Siege of Stralsund – 1628
Public domain via Wikimedia Commons
In the immediately previous En Garde post, your humble host started to provide information about military campaigns. The outcome of any such campaign is predicated by military ability – “the numerical quantification of a character's ability to lead men in battle.” Although not mentioned until page 19, military ability is determined as a part of character generation. Unlike the other ability scores, only one die is used to establish military ability. It is also necessary to determine military ability for many non-player characters. For instance, when a player character belongs to a regiment on campaign, military ability must be established for each commanding officer (and their adjutants) of every unit level under which the player character serves. Page 21 tells us, “Campaign battle results determination begins at the highest level and proceeds to the lowest.” The roll of a die is compared to military ability on the Battle Result chart, first for the highest ranking officer and then down the chain of command with a sort of 'trickle down' effect. In the example on page 22, each of eight non-player characters is provided a military ability so that the outcome of a campaign can be found for a single player character. These military ability scores are recorded so that they will remain consistent when needed for future campaigns. This would seem to be a great deal of bookkeeping. Your humble host understands there are computer programs that calculate and store these values but it is the principle that is distressing.
In any event, the personal outcome for a player character is eventually resolved. The player makes a number of 2d rolls, trying to achieve a certain number or greater in order to (a.) survive, (b.) be 'mentioned in dispatches,' (c.) be promoted, and (d.) acquire plunder. (This method is the direct forebear of the process used for each 'term of service' during Traveller character generation.) Before making a roll for survival, a player can choose to apply a positive modifier to the roll in order to have a greater chance of survival. This is called poltroonery and, if discovered, can cause the character to be disgraced. On the other hand, a player can opt for reckless bravery; this increases the chance of death but also increases the chances of being 'mentioned in dispatches,' being promoted, and acquiring plunder. Being 'mentioned in dispatches' entitles the character to one-to-six points of status for three months and one point of status per month thereafter (cumulative with other 'mentioned in dispatches' awards).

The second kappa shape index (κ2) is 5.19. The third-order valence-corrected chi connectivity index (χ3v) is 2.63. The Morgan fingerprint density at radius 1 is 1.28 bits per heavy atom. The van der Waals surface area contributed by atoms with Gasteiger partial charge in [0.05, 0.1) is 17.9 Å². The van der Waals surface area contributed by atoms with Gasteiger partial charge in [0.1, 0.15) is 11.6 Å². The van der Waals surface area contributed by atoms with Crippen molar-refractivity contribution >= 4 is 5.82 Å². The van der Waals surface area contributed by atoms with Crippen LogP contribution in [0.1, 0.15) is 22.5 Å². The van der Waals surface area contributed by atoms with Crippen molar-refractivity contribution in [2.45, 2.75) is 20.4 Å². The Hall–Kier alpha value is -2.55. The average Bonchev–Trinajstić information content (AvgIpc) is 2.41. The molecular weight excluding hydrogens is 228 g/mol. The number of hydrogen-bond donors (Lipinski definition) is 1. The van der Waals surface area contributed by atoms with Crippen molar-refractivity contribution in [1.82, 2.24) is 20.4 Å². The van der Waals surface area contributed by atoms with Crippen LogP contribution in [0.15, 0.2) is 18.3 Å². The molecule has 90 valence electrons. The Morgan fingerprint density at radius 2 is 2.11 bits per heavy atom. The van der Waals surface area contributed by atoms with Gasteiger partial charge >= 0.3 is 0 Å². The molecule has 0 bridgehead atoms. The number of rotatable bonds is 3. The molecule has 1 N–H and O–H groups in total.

Being promoted is conditional; there must be a vacancy (more bookkeeping) and the character must be of sufficient social level. Of course, with higher rank comes greater privilege in the form of status and pay. Success in military endeavors can lead to a title of nobility with an increase in social level, an award of status points, and a possible pension. Higher ranks and titles are eligible for appointments, such as Quartermaster General or Minister of State. Some appointments can be quite lucrative, either by adopting policies that enhance one's investments or by embezzlement. One interesting appointment is the Commissioner of Public Safety. Not only can the Commissioner “trump up charges against five players per year...he must trump up charges against one player character” within the first two seasons of his appointment.
Characters can use 'influence' to affect rolls that represent the decision of a non-player character. For instance, when attempting to secure an appointment, influence can be expended to increase one's chances. Characters can also use influence to the detriment of their enemies and rivals. Influence is measured in units of favors and each favor is defined by its class. Decision makers of greater prominence can only be influenced with favors of higher class. As an example, a colonel can be influenced with a class 3 favor, but the king can only be influenced with a class 9 favor. Separate favors can be combined to increase their effectiveness. Influence is obtained from one's mistress, from one's position or appointment, and from one's own social level. There is no allowance for it in the rules, but I think that characters should be allowed to 'improve' the class of any given favor by contributing a certain amount of funds, similar to how a courtship roll may be modified – only more money would be required, such as 100 crowns times the next higher class value. Perhaps there could be a way to 'convert' status to a favor.
In closing, your humble host perceives En Garde as an interconnected set of ‘sub-games.’ First, there is the ‘fencing’ game being, of course, the foundation upon which the other games are situated. Next, we have the ‘social standing’ game characterized by the constant need to acquire status. Closely aligned to the ‘social standing’ game is the ‘money management’ game with the risk-taking elements of gambling and investments. There is also the ‘military’ game, by which I refer to the resolution of campaigns and their attendant effects upon characters. Also, there is the 'influence' game where influence is cultivated and strategically spent. Finally, once the characters has progressed sufficiently, there is the 'appointment' game. Each 'sub-game' is indispensable but the rules for such need not be ingrained. For example, players could employ a different method to resolve duels without altering the rules for the other 'sub-games.' Also, I would like to think that military campaigns could be handled in a more straightforward manner, yet not disrupt other aspects of the game as a whole.
For those of you who may have missed certain comments on prior posts, Les Petites Bêtes Soyeuses is an active game of En Garde! that currently seems to have about fifty players. Please use the link for additional information.